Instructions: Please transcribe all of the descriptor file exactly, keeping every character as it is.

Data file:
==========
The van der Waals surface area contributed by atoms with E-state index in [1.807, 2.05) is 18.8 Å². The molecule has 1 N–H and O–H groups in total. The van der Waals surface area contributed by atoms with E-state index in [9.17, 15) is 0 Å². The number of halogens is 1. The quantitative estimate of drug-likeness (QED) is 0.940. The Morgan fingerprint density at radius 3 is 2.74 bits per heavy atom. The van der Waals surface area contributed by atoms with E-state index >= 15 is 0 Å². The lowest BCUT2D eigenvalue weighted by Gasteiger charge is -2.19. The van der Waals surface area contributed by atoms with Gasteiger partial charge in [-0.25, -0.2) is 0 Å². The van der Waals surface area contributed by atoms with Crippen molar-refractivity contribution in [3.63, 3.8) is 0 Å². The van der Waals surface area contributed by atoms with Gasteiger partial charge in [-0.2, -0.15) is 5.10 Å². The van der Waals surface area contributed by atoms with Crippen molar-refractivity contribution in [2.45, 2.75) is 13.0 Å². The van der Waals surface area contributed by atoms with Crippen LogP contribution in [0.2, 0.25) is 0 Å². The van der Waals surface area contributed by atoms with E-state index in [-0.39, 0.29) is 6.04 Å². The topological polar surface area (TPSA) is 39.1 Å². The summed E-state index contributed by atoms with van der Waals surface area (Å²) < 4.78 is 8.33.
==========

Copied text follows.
The van der Waals surface area contributed by atoms with E-state index in [1.807, 2.05) is 18.8 Å². The molecule has 1 N–H and O–H groups in total. The van der Waals surface area contributed by atoms with E-state index in [9.17, 15) is 0 Å². The number of halogens is 1. The quantitative estimate of drug-likeness (QED) is 0.940. The Morgan fingerprint density at radius 3 is 2.74 bits per heavy atom. The van der Waals surface area contributed by atoms with E-state index >= 15 is 0 Å². The lowest BCUT2D eigenvalue weighted by Gasteiger charge is -2.19. The van der Waals surface area contributed by atoms with Gasteiger partial charge in [-0.25, -0.2) is 0 Å². The van der Waals surface area contributed by atoms with Crippen molar-refractivity contribution in [3.63, 3.8) is 0 Å². The van der Waals surface area contributed by atoms with Gasteiger partial charge in [-0.2, -0.15) is 5.10 Å². The van der Waals surface area contributed by atoms with Crippen molar-refractivity contribution in [2.45, 2.75) is 13.0 Å². The van der Waals surface area contributed by atoms with Crippen LogP contribution in [0.2, 0.25) is 0 Å². The van der Waals surface area contributed by atoms with E-state index in [-0.39, 0.29) is 6.04 Å². The topological polar surface area (TPSA) is 39.1 Å². The summed E-state index contributed by atoms with van der Waals surface area (Å²) < 4.78 is 8.33.